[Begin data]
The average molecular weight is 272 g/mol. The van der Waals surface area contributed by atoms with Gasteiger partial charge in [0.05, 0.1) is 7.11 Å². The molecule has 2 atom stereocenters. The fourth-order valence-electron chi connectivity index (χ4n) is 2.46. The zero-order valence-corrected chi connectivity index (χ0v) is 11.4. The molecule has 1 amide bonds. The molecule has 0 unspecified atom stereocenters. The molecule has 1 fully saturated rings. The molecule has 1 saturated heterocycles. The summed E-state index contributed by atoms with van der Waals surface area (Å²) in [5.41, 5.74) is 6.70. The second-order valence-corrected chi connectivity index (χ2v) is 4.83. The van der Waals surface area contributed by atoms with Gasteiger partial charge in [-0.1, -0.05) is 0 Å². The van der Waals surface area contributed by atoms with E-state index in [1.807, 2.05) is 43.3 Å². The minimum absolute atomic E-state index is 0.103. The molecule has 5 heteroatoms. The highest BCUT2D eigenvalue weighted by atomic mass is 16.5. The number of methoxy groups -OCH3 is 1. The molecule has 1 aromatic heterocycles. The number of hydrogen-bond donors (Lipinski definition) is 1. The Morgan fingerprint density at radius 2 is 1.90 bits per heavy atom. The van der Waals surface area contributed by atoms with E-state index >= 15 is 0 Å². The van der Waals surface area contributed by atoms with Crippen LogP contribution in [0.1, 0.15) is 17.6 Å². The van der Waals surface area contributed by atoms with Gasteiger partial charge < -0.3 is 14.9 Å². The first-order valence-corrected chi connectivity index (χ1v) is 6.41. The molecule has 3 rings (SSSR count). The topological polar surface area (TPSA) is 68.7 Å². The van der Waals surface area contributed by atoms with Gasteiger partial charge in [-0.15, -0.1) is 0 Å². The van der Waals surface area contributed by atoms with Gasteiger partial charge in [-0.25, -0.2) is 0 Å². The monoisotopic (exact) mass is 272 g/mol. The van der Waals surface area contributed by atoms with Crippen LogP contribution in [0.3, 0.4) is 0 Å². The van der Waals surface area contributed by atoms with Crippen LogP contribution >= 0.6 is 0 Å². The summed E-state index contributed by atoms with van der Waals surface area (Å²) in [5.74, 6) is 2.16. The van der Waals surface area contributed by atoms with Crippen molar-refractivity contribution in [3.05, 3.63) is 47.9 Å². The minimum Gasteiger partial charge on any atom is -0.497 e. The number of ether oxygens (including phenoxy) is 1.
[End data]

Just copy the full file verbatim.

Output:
The average molecular weight is 272 g/mol. The van der Waals surface area contributed by atoms with Gasteiger partial charge in [0.05, 0.1) is 7.11 Å². The molecule has 2 atom stereocenters. The fourth-order valence-electron chi connectivity index (χ4n) is 2.46. The zero-order valence-corrected chi connectivity index (χ0v) is 11.4. The molecule has 1 amide bonds. The molecule has 0 unspecified atom stereocenters. The molecule has 1 fully saturated rings. The molecule has 1 saturated heterocycles. The summed E-state index contributed by atoms with van der Waals surface area (Å²) in [5.41, 5.74) is 6.70. The second-order valence-corrected chi connectivity index (χ2v) is 4.83. The van der Waals surface area contributed by atoms with Gasteiger partial charge in [-0.1, -0.05) is 0 Å². The van der Waals surface area contributed by atoms with E-state index in [1.807, 2.05) is 43.3 Å². The minimum absolute atomic E-state index is 0.103. The molecule has 5 heteroatoms. The highest BCUT2D eigenvalue weighted by atomic mass is 16.5. The number of methoxy groups -OCH3 is 1. The molecule has 1 aromatic heterocycles. The number of hydrogen-bond donors (Lipinski definition) is 1. The Morgan fingerprint density at radius 2 is 1.90 bits per heavy atom. The van der Waals surface area contributed by atoms with E-state index >= 15 is 0 Å². The van der Waals surface area contributed by atoms with Crippen LogP contribution in [0.1, 0.15) is 17.6 Å². The van der Waals surface area contributed by atoms with Gasteiger partial charge < -0.3 is 14.9 Å². The first-order valence-corrected chi connectivity index (χ1v) is 6.41. The molecule has 3 rings (SSSR count). The topological polar surface area (TPSA) is 68.7 Å². The van der Waals surface area contributed by atoms with Gasteiger partial charge in [-0.15, -0.1) is 0 Å². The van der Waals surface area contributed by atoms with Gasteiger partial charge in [-0.25, -0.2) is 0 Å². The monoisotopic (exact) mass is 272 g/mol. The van der Waals surface area contributed by atoms with Crippen LogP contribution in [0.3, 0.4) is 0 Å². The van der Waals surface area contributed by atoms with Crippen LogP contribution >= 0.6 is 0 Å². The summed E-state index contributed by atoms with van der Waals surface area (Å²) in [5.74, 6) is 2.16. The van der Waals surface area contributed by atoms with Crippen molar-refractivity contribution in [3.05, 3.63) is 47.9 Å². The minimum Gasteiger partial charge on any atom is -0.497 e. The number of ether oxygens (including phenoxy) is 1.